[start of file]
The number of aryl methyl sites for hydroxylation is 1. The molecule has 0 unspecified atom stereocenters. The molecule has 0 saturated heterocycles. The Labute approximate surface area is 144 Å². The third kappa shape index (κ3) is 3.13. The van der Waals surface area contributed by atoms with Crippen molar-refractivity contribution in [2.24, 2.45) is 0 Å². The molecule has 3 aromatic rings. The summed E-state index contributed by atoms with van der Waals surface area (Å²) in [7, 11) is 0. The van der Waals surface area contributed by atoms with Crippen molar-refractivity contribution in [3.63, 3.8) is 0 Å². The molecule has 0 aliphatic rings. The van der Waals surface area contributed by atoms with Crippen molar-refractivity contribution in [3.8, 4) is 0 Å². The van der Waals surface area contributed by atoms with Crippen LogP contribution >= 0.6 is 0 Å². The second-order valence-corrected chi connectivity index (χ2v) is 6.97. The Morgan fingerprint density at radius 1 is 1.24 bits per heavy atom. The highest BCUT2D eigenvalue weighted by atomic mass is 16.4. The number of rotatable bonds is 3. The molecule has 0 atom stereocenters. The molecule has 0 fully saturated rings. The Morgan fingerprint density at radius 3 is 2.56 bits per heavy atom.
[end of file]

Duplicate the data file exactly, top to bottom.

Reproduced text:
The number of aryl methyl sites for hydroxylation is 1. The molecule has 0 unspecified atom stereocenters. The molecule has 0 saturated heterocycles. The Labute approximate surface area is 144 Å². The third kappa shape index (κ3) is 3.13. The van der Waals surface area contributed by atoms with Crippen molar-refractivity contribution in [2.24, 2.45) is 0 Å². The molecule has 3 aromatic rings. The summed E-state index contributed by atoms with van der Waals surface area (Å²) in [7, 11) is 0. The van der Waals surface area contributed by atoms with Crippen molar-refractivity contribution in [3.63, 3.8) is 0 Å². The molecule has 0 aliphatic rings. The van der Waals surface area contributed by atoms with Crippen molar-refractivity contribution in [3.8, 4) is 0 Å². The van der Waals surface area contributed by atoms with Crippen LogP contribution >= 0.6 is 0 Å². The second-order valence-corrected chi connectivity index (χ2v) is 6.97. The Morgan fingerprint density at radius 1 is 1.24 bits per heavy atom. The highest BCUT2D eigenvalue weighted by atomic mass is 16.4. The number of rotatable bonds is 3. The molecule has 0 atom stereocenters. The molecule has 0 fully saturated rings. The Morgan fingerprint density at radius 3 is 2.56 bits per heavy atom.